Soldiers, arguments and revolution

An astute reader finds the context of Lichtenberg’s quote in a 2008 book by Kirk Wetters.

When one considers that the human being consists of body and soul, and that the latter possesses thousands of ways of creeping into the former and hiding itself there, whereas the former tries in vain to creep into the latter, for this reason, in my view, the way in which Charles V sought to enforce the interim is always the best way of propagating opinions. With a handful of soldiers it is possible to propagate much more truth in a country than with a handful of books, and the red religion has always appeared to be to reason in such psychological matters with a clarity that no others have been able achieve … And since man is half ape and half angel, and the ape always goes wherever the angel wants to go and vice versa, therefore it makes no difference which of the two sides receives the impact. Satellite and planet. A handful soldiers is always better than a mouthful of arguments.

Kirk Wetters places this passage—likely written in 1775—in the context of the Enlightenment and the French Revolution.

The authoritarian consequences may be ominous, or at least cynical, but they also show that, even before the Revolution, Lichtenberg had no illusions—the general illusion of the Enlightenment described by Koselleck and discussed in my chapter 2—that reason will simply triumph and rule by itself automatically and without violence. By describing a continuum of mind and body, Lichtenberg also does not draw an essential distinction between means and ends. Reason is the battlefield as much as the actual battles are wars of reason. Thus, more than ten years before the Revolution, Lichtenberg in a sense foresees the nexus of terror and ideology that would become definitive in the coming epoch.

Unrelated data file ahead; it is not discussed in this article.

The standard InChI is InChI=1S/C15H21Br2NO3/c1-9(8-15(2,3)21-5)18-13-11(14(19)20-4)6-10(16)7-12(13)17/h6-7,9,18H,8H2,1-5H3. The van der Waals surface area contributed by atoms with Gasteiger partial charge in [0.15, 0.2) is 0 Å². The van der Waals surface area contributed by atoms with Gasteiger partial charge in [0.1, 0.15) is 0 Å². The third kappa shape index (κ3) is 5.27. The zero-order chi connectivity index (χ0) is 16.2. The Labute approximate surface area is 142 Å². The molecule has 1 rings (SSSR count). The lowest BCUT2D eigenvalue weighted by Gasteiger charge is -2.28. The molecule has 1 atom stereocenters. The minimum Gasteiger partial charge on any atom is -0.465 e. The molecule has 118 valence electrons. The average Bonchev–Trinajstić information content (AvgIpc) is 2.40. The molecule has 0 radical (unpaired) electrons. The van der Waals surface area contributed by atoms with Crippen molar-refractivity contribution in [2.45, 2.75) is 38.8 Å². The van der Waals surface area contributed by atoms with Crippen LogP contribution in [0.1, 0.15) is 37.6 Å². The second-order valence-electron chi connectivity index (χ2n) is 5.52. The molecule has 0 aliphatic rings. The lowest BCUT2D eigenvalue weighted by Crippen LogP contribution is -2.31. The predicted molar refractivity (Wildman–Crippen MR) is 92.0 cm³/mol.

And 236 years later Lichtenberg also apparently explained NATO’s bombing of Libya.




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Soldiers, arguments and revolution

  1. “Kirk Wetters places this passage—likely written in 1775—in the context of the Enlightenment and the French Revolution.”

    I think you’ve put your finger on the biggest problem on the planet right now.

    ’1775′….and the American revolution was 1776, the History of the Decline and Fall of the Roman Empire was also written in 1776,  Adam Smith’s Wealth of Nations and his famous ‘invisible hand’ came into being in 1776 too,  the French Revolution 1789,  the Age of Enlightenment was 1650–1700….and most of all the Industrial Age started around 1750.

    In other words everything that people believe and follow today, particularly our leaders, comes from the 1700s.

    However, as you note….that was over 2 centuries ago…and those things no longer apply in a world that is actually light years away from conditions and situations then.

    “If we are to be governed in all things by the men of the eighteenth century, and the twentieth by the nineteenth, and so on, the world will be always governed by dead men.”

    Elizabeth Cady Stanton said that…in 1872…it’s even truer today.  We are being governed by dead men, and dead ideas. Things that no longer work. This is an era of space, and computers and globalization.

    The Industrial Age is over, and we have moved on into the Knowledge Age. We can no longer afford to be using tools and ideas from the long-ago past.

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